The veterans program launched in 2007, and the Family Motel has held five of its rooms ever since for a niche transitional housing program geared toward female veterans and their families.

Joshua Station works exclusively with families, the majority of which are single mom families.Joshua Station: A transitional housing model

"Transitional housing is typically defined in reference to what it is not," explains Amy Jackson, the executive director at Joshua Station, a full-on motel-to-transitional-housing conversion that opened its doors in Denver in 2001, with 15 families who each stayed for 15 months of programming.

Joshua Station is neither an emergency shelter nor an immediate crisis organization. "And we're not what's considered long-term housing," Jackson adds.

Falling somewhere in between, Joshua Station provides time-limited housing, and asks tenants to participate in services during their stay and pay a non-market rate rent -- no more than 30 percent of the family's income, which could be $50 or $400.

"We try to mimic what renting is like in real life, but to a degree that works for our families," explains Jackson. The idea, she says, it to gradually ease tenants into a traditional housing marketplace.

"In our 15 years of operation, both the number of families and the program duration have grown, and we now serves 30 families simultaneously, each of which stay in the program approximately 26 months," says Jackson.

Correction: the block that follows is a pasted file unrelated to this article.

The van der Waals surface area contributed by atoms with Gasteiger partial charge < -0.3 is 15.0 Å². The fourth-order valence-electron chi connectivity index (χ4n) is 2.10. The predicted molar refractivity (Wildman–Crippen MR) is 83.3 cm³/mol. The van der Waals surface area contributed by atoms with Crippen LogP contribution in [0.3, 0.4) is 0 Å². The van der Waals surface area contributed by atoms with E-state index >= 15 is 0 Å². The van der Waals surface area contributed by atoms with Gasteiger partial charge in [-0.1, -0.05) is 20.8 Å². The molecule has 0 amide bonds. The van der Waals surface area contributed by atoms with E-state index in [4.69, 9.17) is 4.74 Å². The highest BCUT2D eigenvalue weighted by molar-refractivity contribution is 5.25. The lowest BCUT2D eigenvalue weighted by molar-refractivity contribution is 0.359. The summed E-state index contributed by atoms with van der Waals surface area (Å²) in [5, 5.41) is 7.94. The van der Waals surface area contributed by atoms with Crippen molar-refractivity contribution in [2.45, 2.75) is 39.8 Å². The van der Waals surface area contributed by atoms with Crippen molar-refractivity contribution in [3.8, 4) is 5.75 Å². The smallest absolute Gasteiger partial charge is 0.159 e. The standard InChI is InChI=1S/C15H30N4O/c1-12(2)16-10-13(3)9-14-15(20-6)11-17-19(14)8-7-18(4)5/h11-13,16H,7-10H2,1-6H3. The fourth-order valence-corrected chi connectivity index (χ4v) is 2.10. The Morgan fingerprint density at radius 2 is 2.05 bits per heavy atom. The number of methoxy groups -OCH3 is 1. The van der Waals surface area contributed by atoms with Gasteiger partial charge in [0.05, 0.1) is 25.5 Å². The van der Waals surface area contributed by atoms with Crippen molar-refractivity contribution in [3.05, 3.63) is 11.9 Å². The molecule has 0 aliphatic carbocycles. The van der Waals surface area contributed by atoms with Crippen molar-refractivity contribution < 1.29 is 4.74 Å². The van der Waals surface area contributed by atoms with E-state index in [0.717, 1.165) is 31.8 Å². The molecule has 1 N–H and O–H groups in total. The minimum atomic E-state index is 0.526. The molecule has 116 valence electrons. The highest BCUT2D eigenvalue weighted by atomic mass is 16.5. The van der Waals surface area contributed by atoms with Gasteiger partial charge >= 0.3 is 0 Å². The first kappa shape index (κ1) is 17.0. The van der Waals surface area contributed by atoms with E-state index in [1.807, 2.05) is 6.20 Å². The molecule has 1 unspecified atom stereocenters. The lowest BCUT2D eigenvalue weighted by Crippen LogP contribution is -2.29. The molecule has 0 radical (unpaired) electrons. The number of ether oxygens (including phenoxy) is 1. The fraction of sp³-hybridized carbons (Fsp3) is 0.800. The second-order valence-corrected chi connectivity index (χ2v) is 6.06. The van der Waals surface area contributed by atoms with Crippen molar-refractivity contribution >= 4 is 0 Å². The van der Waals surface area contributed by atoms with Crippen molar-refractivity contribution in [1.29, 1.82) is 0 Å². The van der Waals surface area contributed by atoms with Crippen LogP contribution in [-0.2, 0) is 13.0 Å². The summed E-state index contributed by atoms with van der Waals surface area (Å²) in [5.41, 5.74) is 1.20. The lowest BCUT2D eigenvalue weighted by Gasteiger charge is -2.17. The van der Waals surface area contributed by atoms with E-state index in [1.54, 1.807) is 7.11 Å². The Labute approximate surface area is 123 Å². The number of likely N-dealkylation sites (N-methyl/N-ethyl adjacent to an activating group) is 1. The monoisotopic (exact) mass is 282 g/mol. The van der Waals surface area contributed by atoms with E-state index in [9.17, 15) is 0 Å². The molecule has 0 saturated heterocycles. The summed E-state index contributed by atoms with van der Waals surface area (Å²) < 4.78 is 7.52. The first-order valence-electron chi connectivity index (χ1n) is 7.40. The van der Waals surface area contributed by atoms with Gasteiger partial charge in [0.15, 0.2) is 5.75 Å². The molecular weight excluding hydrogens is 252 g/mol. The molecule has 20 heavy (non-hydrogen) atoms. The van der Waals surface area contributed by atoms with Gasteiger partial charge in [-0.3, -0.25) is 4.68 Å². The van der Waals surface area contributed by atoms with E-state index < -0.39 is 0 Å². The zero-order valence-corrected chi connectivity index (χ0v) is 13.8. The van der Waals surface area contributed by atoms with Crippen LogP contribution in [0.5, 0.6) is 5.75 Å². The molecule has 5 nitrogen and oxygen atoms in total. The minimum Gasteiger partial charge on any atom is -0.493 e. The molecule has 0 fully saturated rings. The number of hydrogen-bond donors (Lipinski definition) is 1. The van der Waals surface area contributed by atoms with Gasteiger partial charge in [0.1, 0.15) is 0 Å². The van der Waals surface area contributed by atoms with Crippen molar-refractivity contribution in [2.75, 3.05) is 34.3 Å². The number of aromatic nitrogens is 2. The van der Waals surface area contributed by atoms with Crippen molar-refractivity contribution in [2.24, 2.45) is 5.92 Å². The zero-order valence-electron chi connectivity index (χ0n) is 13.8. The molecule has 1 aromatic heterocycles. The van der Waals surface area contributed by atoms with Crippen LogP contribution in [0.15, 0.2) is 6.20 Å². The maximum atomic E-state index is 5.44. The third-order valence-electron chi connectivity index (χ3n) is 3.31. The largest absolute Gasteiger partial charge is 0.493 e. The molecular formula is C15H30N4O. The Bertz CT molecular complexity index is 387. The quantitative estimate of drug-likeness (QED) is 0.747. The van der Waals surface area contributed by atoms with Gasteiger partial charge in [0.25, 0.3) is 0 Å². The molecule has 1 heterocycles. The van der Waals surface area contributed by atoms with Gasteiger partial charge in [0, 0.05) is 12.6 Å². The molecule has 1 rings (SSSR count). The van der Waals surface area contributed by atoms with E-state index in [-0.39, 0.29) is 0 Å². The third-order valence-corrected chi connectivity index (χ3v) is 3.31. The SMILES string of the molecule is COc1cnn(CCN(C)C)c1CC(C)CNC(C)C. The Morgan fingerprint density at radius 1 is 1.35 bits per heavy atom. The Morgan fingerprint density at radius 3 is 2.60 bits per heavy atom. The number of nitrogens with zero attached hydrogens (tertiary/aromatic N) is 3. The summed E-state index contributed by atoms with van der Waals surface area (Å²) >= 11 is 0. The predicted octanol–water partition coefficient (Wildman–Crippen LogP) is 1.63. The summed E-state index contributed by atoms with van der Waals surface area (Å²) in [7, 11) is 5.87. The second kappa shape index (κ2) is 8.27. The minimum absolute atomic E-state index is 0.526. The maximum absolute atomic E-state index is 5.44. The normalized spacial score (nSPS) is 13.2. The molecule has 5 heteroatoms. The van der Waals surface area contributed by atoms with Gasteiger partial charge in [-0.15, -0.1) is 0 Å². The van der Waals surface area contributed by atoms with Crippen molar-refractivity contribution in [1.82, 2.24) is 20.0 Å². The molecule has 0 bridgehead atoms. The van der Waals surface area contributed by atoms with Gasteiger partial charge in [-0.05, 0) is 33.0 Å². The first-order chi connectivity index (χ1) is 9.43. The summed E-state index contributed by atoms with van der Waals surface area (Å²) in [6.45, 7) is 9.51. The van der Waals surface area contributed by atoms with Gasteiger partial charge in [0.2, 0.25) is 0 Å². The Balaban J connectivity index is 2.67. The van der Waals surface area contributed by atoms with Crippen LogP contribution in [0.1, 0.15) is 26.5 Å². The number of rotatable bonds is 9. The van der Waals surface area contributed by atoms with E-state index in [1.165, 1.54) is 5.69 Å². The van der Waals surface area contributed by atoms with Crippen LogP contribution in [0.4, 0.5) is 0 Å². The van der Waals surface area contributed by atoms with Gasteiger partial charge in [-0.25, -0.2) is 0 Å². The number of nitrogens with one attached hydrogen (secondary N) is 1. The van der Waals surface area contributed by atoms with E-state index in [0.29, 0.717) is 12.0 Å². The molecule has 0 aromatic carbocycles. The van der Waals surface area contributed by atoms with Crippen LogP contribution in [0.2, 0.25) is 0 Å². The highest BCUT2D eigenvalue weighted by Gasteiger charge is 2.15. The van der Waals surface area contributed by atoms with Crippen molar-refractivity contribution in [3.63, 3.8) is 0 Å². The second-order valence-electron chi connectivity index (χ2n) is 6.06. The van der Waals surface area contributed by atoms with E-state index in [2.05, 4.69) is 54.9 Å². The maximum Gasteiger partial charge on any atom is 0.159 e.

Mile High Ministries is the inter-denominational entity that owns and operates Joshua Station. The organization was founded in 1988, and it was providing services to homeless youth in downtown Denver in the '90s when staff members noticed a need for family-friendly housing.

Mile High Ministries purchased a block of buildings along Colfax Avenue in the mid-1990s, and transformed the site into a safe daytime gathering place for area kids. But the kids still didn't have a safe place to go at night. Mile High Ministries began renting motel rooms for those in need of safe, overnight shelter -- and that gave the organization another idea entirely.

Why not buy a motel to house homeless families in Denver? A search was launched for a building, and an old motel in Lincoln Park, near I-25 and West 8th Avenue, was selected, not just for its location, but for its layout, too. Existing motel rooms were easily transformed into 30 conjoined rooms, all of which have private bathrooms.

The transitional housing center works exclusively with families, the majority of which are single mom families. "But we have some two-parent families, single dads and even a few grandparents with kids," Jackson adds.